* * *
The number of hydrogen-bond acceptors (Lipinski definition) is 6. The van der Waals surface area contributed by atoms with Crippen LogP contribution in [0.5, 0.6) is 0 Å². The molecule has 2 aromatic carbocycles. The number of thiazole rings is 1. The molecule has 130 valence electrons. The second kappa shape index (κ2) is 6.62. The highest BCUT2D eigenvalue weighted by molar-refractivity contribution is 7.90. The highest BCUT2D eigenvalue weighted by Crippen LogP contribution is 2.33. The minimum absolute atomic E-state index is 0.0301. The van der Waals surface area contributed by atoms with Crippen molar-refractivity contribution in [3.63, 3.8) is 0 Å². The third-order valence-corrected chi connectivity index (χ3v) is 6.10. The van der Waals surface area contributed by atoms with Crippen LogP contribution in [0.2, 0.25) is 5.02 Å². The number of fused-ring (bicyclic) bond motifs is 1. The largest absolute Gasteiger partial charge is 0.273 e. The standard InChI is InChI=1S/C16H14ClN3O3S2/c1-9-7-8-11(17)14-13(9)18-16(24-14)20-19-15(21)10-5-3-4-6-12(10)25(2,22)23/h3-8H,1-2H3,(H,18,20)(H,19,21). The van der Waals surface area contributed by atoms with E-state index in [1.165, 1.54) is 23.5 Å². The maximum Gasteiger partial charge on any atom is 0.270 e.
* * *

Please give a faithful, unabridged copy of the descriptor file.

The number of hydrogen-bond acceptors (Lipinski definition) is 6. The van der Waals surface area contributed by atoms with Crippen LogP contribution in [0.5, 0.6) is 0 Å². The molecule has 2 aromatic carbocycles. The number of thiazole rings is 1. The molecule has 130 valence electrons. The second kappa shape index (κ2) is 6.62. The highest BCUT2D eigenvalue weighted by molar-refractivity contribution is 7.90. The highest BCUT2D eigenvalue weighted by Crippen LogP contribution is 2.33. The minimum absolute atomic E-state index is 0.0301. The van der Waals surface area contributed by atoms with Crippen molar-refractivity contribution in [3.63, 3.8) is 0 Å². The third-order valence-corrected chi connectivity index (χ3v) is 6.10. The van der Waals surface area contributed by atoms with Crippen LogP contribution in [0.2, 0.25) is 5.02 Å². The number of fused-ring (bicyclic) bond motifs is 1. The largest absolute Gasteiger partial charge is 0.273 e. The standard InChI is InChI=1S/C16H14ClN3O3S2/c1-9-7-8-11(17)14-13(9)18-16(24-14)20-19-15(21)10-5-3-4-6-12(10)25(2,22)23/h3-8H,1-2H3,(H,18,20)(H,19,21). The van der Waals surface area contributed by atoms with E-state index in [1.165, 1.54) is 23.5 Å². The maximum Gasteiger partial charge on any atom is 0.270 e.